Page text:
Cookies are more tender and shapely if you go the paper route instead of rolling the dough on a lightly floured board and then transferring the shapes. Roll between sheets of waxed paper, lifting and smoothing the paper as needed. After rolling, chill briefly to firm, then peel off one sheet of the waxed paper and replace it with parchment. Flip the dough, peel off the second piece of paper and cut the cookies.

Leaving the cutters on the dough makes it easy to crowd in as many shapes as possible.

Leaving the cutters on the dough makes it easy to crowd in as many shapes as possible.

Use a narrow-bladed knife to lift away the scraps. Set large scraps on a piece of parchment and reserve until you have sheet full, then bake for family nibbling. Keep all the small scraps together, roll them out at one go and cut into simple squares so they all get used up without re-re-rolling.

Decorating

Classic material is Iron Icing – lightly beaten egg white and confectioners’ sugar. A few tips for using it are in the Spritz recipe post (link above), which also has the recipes for pfeffernüsse and, via R. L Beranbaum, David Schamah’s Jumbles probably the world’s best jumbles. Iron icing actually tastes pretty good if you use cornstarch-free glazing sugar and add a drop of rum or kirsch.

Let the thick glaze sit overnight to harden if you want to decorate using edible ink.

Let the thick glaze sit overnight to harden if you want to decorate using edible ink.

The edible ink comes out of the Foodoodlers, as easy to use as marking pens. I don’t know why I left the ladies bald when I could have given them chocolate curls distantly resembling my own, so please don’t ask.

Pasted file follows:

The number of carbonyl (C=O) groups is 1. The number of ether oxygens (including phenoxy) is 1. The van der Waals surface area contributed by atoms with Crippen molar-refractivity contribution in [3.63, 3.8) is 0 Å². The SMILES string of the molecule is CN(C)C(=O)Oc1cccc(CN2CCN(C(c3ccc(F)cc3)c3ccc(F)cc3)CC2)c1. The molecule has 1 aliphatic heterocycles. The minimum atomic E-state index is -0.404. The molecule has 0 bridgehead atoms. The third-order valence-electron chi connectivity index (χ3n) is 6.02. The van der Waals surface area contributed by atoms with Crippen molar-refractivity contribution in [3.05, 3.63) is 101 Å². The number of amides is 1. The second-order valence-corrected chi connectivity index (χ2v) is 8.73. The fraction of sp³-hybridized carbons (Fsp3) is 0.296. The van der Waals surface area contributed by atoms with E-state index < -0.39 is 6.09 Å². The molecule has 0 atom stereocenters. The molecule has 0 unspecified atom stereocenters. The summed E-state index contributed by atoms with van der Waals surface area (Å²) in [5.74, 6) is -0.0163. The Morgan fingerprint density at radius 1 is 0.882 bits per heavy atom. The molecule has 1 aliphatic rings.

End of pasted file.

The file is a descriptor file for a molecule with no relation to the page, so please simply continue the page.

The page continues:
Other cookies made this year or on the list for this weekend: Sour Cream Piecrust ravioli with apricot filling, Pizzelle made with Bill’s grandmother’s iron and Universal Suit-Yourself Fruit and Nut Bars , everything that’s good about fruitcake but not so damned much of it.

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5 Comments »

  • Leslie, I love your cookie cutter collection! I know how that sort of thing can accumulate; some people think I have an absurd number of knitting needles. Foolish folks, indeed! 🙂

  • Susan Scheid Said,

    Leslie, the beautiful pictures and delicious-looking recipes about cookies inspired the blog post “In Search of Lost Cookies,” which can be found at http://rainingacorns.blogspot.com/2009/12/in-search-of-lost-cookies.html. And, of course, the post recommends your cookies post and recipes.

    Happy holidays!

    • Leslie Said,

      Thanks, Sue

      For your link to me and ( from my readers, in advance) for posting the link to your “lost cookies” story. Smart of you to ask about childhood memories while there are still loving family members to help you reclaim happiness from the past.

      All happiness to you right here right now and cookies too, with any luck. Merry everything from both of us to both of you.

  • Lynn Said,

    The Fruit and Nut Bars were amazing – I ignored the “cut to one inch squares” at my peril. Thanks.